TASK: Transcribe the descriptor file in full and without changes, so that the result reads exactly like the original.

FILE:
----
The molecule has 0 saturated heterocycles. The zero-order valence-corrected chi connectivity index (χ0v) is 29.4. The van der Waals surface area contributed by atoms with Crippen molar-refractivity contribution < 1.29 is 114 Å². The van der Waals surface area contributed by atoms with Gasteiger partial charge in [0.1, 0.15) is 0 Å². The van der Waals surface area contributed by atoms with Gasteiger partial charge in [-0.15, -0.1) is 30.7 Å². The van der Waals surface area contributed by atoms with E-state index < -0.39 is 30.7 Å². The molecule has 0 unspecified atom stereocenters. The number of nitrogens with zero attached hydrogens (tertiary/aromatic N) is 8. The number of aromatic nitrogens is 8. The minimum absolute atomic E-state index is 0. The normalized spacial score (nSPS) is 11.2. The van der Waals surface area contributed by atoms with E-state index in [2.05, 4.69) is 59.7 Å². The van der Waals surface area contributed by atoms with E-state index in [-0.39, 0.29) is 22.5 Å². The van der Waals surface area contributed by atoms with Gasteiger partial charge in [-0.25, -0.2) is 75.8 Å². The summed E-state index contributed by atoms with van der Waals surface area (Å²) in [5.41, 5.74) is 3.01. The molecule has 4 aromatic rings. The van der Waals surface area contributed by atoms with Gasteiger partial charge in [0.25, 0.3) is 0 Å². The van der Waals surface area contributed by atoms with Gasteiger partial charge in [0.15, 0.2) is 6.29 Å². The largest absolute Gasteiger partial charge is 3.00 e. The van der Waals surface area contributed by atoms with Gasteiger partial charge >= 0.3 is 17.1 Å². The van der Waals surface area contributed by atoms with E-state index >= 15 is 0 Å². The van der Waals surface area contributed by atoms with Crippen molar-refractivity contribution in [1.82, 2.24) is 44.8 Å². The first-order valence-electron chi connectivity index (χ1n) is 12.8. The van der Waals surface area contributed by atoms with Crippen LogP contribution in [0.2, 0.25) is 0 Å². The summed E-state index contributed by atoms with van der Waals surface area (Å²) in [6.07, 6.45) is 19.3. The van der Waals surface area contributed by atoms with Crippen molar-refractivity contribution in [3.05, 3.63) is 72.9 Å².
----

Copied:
The molecule has 0 saturated heterocycles. The zero-order valence-corrected chi connectivity index (χ0v) is 29.4. The van der Waals surface area contributed by atoms with Crippen molar-refractivity contribution < 1.29 is 114 Å². The van der Waals surface area contributed by atoms with Gasteiger partial charge in [0.1, 0.15) is 0 Å². The van der Waals surface area contributed by atoms with Gasteiger partial charge in [-0.15, -0.1) is 30.7 Å². The van der Waals surface area contributed by atoms with E-state index < -0.39 is 30.7 Å². The molecule has 0 unspecified atom stereocenters. The number of nitrogens with zero attached hydrogens (tertiary/aromatic N) is 8. The number of aromatic nitrogens is 8. The minimum absolute atomic E-state index is 0. The normalized spacial score (nSPS) is 11.2. The van der Waals surface area contributed by atoms with E-state index in [2.05, 4.69) is 59.7 Å². The van der Waals surface area contributed by atoms with E-state index in [-0.39, 0.29) is 22.5 Å². The van der Waals surface area contributed by atoms with Gasteiger partial charge in [-0.25, -0.2) is 75.8 Å². The summed E-state index contributed by atoms with van der Waals surface area (Å²) in [5.41, 5.74) is 3.01. The molecule has 4 aromatic rings. The van der Waals surface area contributed by atoms with Gasteiger partial charge in [0.25, 0.3) is 0 Å². The van der Waals surface area contributed by atoms with Gasteiger partial charge in [0.15, 0.2) is 6.29 Å². The largest absolute Gasteiger partial charge is 3.00 e. The van der Waals surface area contributed by atoms with Gasteiger partial charge >= 0.3 is 17.1 Å². The van der Waals surface area contributed by atoms with E-state index >= 15 is 0 Å². The van der Waals surface area contributed by atoms with Crippen molar-refractivity contribution in [1.82, 2.24) is 44.8 Å². The first-order valence-electron chi connectivity index (χ1n) is 12.8. The van der Waals surface area contributed by atoms with Crippen LogP contribution in [0.2, 0.25) is 0 Å². The summed E-state index contributed by atoms with van der Waals surface area (Å²) in [6.07, 6.45) is 19.3. The van der Waals surface area contributed by atoms with Crippen molar-refractivity contribution in [3.05, 3.63) is 72.9 Å².